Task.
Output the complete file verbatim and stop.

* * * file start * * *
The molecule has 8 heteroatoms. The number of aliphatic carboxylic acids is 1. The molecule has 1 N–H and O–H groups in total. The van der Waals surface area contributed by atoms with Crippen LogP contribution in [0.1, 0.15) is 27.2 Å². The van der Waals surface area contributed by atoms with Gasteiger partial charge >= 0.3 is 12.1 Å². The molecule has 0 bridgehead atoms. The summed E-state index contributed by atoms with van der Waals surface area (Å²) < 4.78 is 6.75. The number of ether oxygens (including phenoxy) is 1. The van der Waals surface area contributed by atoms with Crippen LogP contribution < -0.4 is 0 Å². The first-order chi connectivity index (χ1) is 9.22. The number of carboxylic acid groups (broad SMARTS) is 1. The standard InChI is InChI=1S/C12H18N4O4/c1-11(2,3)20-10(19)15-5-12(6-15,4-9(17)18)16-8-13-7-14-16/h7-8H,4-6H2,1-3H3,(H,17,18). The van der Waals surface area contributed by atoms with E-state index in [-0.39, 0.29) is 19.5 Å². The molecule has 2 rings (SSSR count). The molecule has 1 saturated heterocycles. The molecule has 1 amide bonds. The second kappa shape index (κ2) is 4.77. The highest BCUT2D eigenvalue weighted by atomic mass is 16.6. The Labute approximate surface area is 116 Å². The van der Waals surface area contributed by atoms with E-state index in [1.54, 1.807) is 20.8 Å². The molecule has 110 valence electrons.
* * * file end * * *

The molecule has 8 heteroatoms. The number of aliphatic carboxylic acids is 1. The molecule has 1 N–H and O–H groups in total. The van der Waals surface area contributed by atoms with Crippen LogP contribution in [0.1, 0.15) is 27.2 Å². The van der Waals surface area contributed by atoms with Gasteiger partial charge >= 0.3 is 12.1 Å². The molecule has 0 bridgehead atoms. The summed E-state index contributed by atoms with van der Waals surface area (Å²) < 4.78 is 6.75. The number of ether oxygens (including phenoxy) is 1. The van der Waals surface area contributed by atoms with Crippen LogP contribution < -0.4 is 0 Å². The first-order chi connectivity index (χ1) is 9.22. The number of carboxylic acid groups (broad SMARTS) is 1. The standard InChI is InChI=1S/C12H18N4O4/c1-11(2,3)20-10(19)15-5-12(6-15,4-9(17)18)16-8-13-7-14-16/h7-8H,4-6H2,1-3H3,(H,17,18). The van der Waals surface area contributed by atoms with E-state index in [-0.39, 0.29) is 19.5 Å². The molecule has 2 rings (SSSR count). The molecule has 1 saturated heterocycles. The molecule has 1 amide bonds. The second kappa shape index (κ2) is 4.77. The highest BCUT2D eigenvalue weighted by atomic mass is 16.6. The Labute approximate surface area is 116 Å². The van der Waals surface area contributed by atoms with E-state index in [1.54, 1.807) is 20.8 Å². The molecule has 110 valence electrons.